In recent weeks Pope Francis made headlines by announcing that Catholic women who have had abortions, and are repentant, may receive forgiveness during this “Year of Mercy” by going directly to any priest for confession, without the direct authorization of the bishop. As an evangelical, this news focused in on the areas where I most agree and where I most disagree with the bishop of Rome. More importantly, the way this news was received ought to tell us as evangelical Protestants something about our responsibility for gospel witness.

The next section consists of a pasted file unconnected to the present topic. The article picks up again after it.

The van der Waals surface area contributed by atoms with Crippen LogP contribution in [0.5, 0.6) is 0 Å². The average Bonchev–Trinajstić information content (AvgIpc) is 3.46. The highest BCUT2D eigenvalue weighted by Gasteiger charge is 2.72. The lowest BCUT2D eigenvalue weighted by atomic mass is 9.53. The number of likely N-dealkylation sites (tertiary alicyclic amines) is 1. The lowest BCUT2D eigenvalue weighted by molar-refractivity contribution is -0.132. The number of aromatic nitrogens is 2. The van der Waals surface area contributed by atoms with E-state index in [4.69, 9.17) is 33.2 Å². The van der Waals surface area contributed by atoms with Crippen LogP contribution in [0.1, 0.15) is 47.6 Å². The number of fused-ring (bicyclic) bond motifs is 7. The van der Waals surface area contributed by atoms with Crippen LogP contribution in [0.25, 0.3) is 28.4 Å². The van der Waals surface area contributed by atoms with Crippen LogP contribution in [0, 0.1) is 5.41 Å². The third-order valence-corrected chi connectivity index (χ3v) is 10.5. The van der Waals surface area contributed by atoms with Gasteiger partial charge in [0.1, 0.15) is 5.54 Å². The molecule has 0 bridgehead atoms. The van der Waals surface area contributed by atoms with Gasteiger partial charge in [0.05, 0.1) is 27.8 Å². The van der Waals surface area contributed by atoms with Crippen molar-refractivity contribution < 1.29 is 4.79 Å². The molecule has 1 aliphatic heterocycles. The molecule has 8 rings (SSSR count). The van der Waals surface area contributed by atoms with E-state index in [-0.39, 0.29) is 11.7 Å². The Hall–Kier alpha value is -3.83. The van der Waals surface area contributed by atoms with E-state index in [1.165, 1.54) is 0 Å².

Let me start with where I think the Pope is right. He is right that the abortion of an unborn child is a grave sin, one that needs forgiveness. In this, we have not only the witness of Scripture about the humanity of the unborn and the prohibition on murder, we also have what the Apostle Paul calls “the law written on the heart” (Rom. 2:15). He is also right that the church’s mission must be one of mercy. As is always the case when one speaks of mercy and grace, some wrongly interpret this as the Pope’s “shifting” on abortion, but this only goes to demonstrate how alien the concept of forgiveness of sin has become in the world around us. Pope Francis is rightly admired as a man of deep compassion for those in broken situations.